Basal cell carcinoma
The white skin cancer, which develops in the basal cells (lowest layer of the skin layer 1, pink in the scheme). It grows slowly downwards or to the sides, pushing the basal membrane (the "foil" between the epidermis and subcutis, green in the scheme) in front of it. Basal cell carcinoma does not spread to other organs. In unfavorable cases, however, it can
but can grow far down and destroy muscles and bones.
Basal cell carcinoma (basal cell carcinoma) almost never metastasizes. However, it aggressively invades the tissue and continues to grow there destructively. This skin cancer is most dangerous around the face and head, where it can destroy muscles and bones, even the nose and eyes.
Typically, basal cell carcinoma is noticeable by rough, usually skin-colored nodules. Sometimes it forms a small crust and may bleed. If it is detected too late, difficult and costly surgery may be required to remove it.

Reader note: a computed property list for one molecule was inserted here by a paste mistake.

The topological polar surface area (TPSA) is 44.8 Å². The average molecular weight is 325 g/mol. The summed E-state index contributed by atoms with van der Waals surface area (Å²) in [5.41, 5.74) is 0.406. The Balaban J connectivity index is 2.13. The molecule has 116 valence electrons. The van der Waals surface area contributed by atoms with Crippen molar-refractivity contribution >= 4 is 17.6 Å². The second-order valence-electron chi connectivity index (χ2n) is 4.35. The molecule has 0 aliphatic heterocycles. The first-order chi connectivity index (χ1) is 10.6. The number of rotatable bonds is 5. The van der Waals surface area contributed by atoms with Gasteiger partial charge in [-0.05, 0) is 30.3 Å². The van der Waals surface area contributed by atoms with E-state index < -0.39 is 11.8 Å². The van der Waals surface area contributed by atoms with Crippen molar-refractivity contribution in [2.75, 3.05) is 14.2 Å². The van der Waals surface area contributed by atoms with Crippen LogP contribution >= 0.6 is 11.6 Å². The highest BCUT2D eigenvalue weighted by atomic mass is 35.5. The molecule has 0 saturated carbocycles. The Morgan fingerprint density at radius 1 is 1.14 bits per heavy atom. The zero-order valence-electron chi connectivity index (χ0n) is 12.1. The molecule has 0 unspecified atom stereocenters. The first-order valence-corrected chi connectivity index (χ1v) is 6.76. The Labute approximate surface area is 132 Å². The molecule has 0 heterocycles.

Most basal cell carcinomas must be removed completely surgically. This is done on an outpatient basis under local anesthesia. Sometimes still flat and small basal cell carcinomas can also be treated non-invasively by various local therapeutics or a combination therapy of CO2-Laser and subsequent light treatment (so-called photodynamic laser therapy, PDLT). The latter is a gentle, elegant and at the same time very effective healing method with the best medical and cosmetic results.
See also treatment of actinic keratosis.